women's rights in SomaliaSomalia is a country located in the Horn of Africa with a population of almost 14 million people. Although women and girls in Somalia consist of 50% of the country’s population, women and men are far from equal. Globally, Somalia places fourth highest on the gender inequality index. In Somalia, gender inequality is exacerbated by poverty, disability, social class and harmful practices that violate women’s rights in Somalia. Today, women in Somalia are susceptible to gender-based violence and sexual violence, an issue that is heightened in areas of conflict.

Genital Mutilation in Somalia

Common problems that perpetuate gender inequality in Somalia include female genital mutilation, child marriage, maternal mortality rates and a lack of access to fundamental tools for success, such as education, health care, credit and more. Women in Somalia, especially adolescent girls, are susceptible to undergoing genital mutilation. Often, these girls undergo this procedure before turning 13 years old, according to a 2013 report by the World Health Organization.

Somalia has the highest rate of genital mutilation, with 98% of girls undergoing the procedure. With the upsurge in coronavirus cases, girls in Somalia are forced to stay home. This leads to higher rates of genital mutilation. According to the United Nations Population Fund, the coronavirus could contribute to 2 million more instances of genital mutilation over the next decade that could have been stopped. Although genital mutilation remains legal in Somalia, the practice has no health benefits and harms women in girls in a plethora of ways as it poses health risks and robs women of the full capacity of their reproductive organs.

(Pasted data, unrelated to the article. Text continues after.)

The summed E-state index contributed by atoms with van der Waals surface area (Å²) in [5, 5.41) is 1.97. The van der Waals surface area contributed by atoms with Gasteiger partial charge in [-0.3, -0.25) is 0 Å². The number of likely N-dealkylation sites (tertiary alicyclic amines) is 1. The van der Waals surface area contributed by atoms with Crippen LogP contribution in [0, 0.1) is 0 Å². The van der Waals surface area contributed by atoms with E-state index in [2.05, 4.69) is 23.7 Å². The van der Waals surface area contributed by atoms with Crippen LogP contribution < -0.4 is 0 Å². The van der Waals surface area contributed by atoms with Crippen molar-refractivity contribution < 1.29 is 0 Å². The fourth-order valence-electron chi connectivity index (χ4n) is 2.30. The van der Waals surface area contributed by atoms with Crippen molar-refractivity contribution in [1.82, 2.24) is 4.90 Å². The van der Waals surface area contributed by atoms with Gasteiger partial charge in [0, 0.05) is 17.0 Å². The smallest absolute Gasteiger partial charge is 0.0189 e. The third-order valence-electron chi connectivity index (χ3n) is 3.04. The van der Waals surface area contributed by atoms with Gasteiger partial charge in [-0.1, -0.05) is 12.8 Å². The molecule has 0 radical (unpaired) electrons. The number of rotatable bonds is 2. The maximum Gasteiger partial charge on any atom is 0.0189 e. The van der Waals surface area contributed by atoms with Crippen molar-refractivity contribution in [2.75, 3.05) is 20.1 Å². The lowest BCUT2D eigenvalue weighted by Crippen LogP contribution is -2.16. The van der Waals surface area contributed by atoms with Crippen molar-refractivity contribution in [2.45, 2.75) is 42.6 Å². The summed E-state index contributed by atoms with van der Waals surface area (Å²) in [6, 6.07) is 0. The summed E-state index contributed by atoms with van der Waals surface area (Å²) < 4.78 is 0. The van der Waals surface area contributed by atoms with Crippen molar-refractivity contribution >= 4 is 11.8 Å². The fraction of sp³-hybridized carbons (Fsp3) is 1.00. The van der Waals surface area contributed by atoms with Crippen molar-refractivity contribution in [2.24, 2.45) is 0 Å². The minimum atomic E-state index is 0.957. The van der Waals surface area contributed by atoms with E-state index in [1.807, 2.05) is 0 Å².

Maternal Mortality in Somalia

Another issue plaguing Somalia that perpetuates gender inequality is the maternal mortality rate, which is the highest of any country in the world. For children in Somalia, four in 100 infants die within the first month of their lives. Women in Somalia suffer high rates of maternal mortality due to poor health care infrastructure within the country and a lack of access to adequate services. In the United Nation’s 2030 Agenda, the central principle is “leaving no one behind.” This commitment from the United Nations involves prioritizing the rights, access and abilities of Somalian women.

Lack of Education and Leadership

In Somalia, there is a lack of women involved in political and social leadership roles. One of the reasons behind this is a lack of education. In Somalia, primary schools have one of the lowest rates of enrollment, with only 30% of children in school. Of the children in school, less than half of them are females. For girls living in rural areas, these numbers are lower. Compared to men, women in Somalia have much lower literacy levels. In Somalia, only 26% of women can read compared to 36% of men.

The Future of Women’s Rights in Somalia

Somalia remains a state of male power but there is hope that the country will become more focused on gender equality. The Somali Provisional Constitution, created in 2012, is undergoing revision. In 2021, the country is participating in a one-person-one-vote election. With the revision of the Somali constitution, there is an opportunity for empowering women and girls across the country by implementing gender equality provisions. It is hopeful that 2021 may promise more widespread opportunities for women and girls in Somalia.

– Caitlin Calfo
Photo: Flickr